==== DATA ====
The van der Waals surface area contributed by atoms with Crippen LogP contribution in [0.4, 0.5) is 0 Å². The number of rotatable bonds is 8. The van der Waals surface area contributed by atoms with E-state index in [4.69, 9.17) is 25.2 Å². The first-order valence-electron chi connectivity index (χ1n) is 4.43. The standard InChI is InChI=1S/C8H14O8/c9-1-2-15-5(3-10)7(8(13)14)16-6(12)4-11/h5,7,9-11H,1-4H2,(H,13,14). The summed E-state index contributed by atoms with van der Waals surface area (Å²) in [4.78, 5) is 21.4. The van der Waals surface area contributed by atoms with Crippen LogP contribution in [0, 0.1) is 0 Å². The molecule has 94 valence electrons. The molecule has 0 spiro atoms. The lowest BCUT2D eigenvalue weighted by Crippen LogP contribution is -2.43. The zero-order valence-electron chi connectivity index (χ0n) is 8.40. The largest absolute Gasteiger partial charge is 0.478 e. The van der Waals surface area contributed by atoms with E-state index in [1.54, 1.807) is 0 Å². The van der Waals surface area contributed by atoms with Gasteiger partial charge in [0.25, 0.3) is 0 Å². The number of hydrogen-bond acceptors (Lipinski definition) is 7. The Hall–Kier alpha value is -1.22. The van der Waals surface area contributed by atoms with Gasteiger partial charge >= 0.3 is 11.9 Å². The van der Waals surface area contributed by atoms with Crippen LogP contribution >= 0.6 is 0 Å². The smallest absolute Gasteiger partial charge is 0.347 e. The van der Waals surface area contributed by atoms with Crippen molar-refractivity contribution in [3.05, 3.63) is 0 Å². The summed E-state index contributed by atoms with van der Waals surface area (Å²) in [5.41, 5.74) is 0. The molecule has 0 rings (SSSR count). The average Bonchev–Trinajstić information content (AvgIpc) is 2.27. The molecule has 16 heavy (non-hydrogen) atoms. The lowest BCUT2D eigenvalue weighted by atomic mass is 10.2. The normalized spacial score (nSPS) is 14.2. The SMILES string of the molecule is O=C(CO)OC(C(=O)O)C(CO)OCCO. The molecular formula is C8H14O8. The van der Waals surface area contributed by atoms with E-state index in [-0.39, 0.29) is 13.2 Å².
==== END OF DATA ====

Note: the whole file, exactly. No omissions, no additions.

The van der Waals surface area contributed by atoms with Crippen LogP contribution in [0.4, 0.5) is 0 Å². The number of rotatable bonds is 8. The van der Waals surface area contributed by atoms with E-state index in [4.69, 9.17) is 25.2 Å². The first-order valence-electron chi connectivity index (χ1n) is 4.43. The standard InChI is InChI=1S/C8H14O8/c9-1-2-15-5(3-10)7(8(13)14)16-6(12)4-11/h5,7,9-11H,1-4H2,(H,13,14). The summed E-state index contributed by atoms with van der Waals surface area (Å²) in [4.78, 5) is 21.4. The van der Waals surface area contributed by atoms with Crippen LogP contribution in [0, 0.1) is 0 Å². The molecule has 94 valence electrons. The molecule has 0 spiro atoms. The lowest BCUT2D eigenvalue weighted by Crippen LogP contribution is -2.43. The zero-order valence-electron chi connectivity index (χ0n) is 8.40. The largest absolute Gasteiger partial charge is 0.478 e. The van der Waals surface area contributed by atoms with E-state index in [1.54, 1.807) is 0 Å². The van der Waals surface area contributed by atoms with Gasteiger partial charge in [0.25, 0.3) is 0 Å². The number of hydrogen-bond acceptors (Lipinski definition) is 7. The Hall–Kier alpha value is -1.22. The van der Waals surface area contributed by atoms with Gasteiger partial charge >= 0.3 is 11.9 Å². The van der Waals surface area contributed by atoms with Crippen LogP contribution >= 0.6 is 0 Å². The smallest absolute Gasteiger partial charge is 0.347 e. The van der Waals surface area contributed by atoms with Crippen molar-refractivity contribution in [3.05, 3.63) is 0 Å². The summed E-state index contributed by atoms with van der Waals surface area (Å²) in [5.41, 5.74) is 0. The molecule has 0 rings (SSSR count). The average Bonchev–Trinajstić information content (AvgIpc) is 2.27. The molecule has 16 heavy (non-hydrogen) atoms. The lowest BCUT2D eigenvalue weighted by atomic mass is 10.2. The normalized spacial score (nSPS) is 14.2. The SMILES string of the molecule is O=C(CO)OC(C(=O)O)C(CO)OCCO. The molecular formula is C8H14O8. The van der Waals surface area contributed by atoms with E-state index in [-0.39, 0.29) is 13.2 Å².